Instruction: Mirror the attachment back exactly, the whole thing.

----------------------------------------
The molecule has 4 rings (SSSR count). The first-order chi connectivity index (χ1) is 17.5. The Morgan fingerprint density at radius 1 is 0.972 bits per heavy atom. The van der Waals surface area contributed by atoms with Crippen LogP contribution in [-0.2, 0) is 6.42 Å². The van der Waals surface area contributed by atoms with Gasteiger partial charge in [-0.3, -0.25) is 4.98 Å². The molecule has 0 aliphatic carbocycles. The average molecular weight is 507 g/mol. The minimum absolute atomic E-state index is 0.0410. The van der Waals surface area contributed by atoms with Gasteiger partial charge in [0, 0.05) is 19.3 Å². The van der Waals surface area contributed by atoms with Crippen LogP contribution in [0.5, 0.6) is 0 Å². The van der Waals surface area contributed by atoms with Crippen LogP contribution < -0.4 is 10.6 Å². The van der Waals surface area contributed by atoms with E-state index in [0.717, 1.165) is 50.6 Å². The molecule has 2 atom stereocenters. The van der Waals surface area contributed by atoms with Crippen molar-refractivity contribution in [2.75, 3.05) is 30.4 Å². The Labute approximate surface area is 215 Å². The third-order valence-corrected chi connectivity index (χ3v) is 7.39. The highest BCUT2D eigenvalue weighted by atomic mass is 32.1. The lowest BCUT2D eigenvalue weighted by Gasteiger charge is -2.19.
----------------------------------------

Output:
The molecule has 4 rings (SSSR count). The first-order chi connectivity index (χ1) is 17.5. The Morgan fingerprint density at radius 1 is 0.972 bits per heavy atom. The van der Waals surface area contributed by atoms with Crippen LogP contribution in [-0.2, 0) is 6.42 Å². The van der Waals surface area contributed by atoms with Gasteiger partial charge in [-0.3, -0.25) is 4.98 Å². The molecule has 0 aliphatic carbocycles. The average molecular weight is 507 g/mol. The minimum absolute atomic E-state index is 0.0410. The van der Waals surface area contributed by atoms with Gasteiger partial charge in [0, 0.05) is 19.3 Å². The van der Waals surface area contributed by atoms with Crippen LogP contribution in [0.5, 0.6) is 0 Å². The van der Waals surface area contributed by atoms with Crippen LogP contribution < -0.4 is 10.6 Å². The van der Waals surface area contributed by atoms with E-state index in [0.717, 1.165) is 50.6 Å². The molecule has 2 atom stereocenters. The van der Waals surface area contributed by atoms with Crippen molar-refractivity contribution in [2.75, 3.05) is 30.4 Å². The Labute approximate surface area is 215 Å². The third-order valence-corrected chi connectivity index (χ3v) is 7.39. The highest BCUT2D eigenvalue weighted by atomic mass is 32.1. The lowest BCUT2D eigenvalue weighted by Gasteiger charge is -2.19.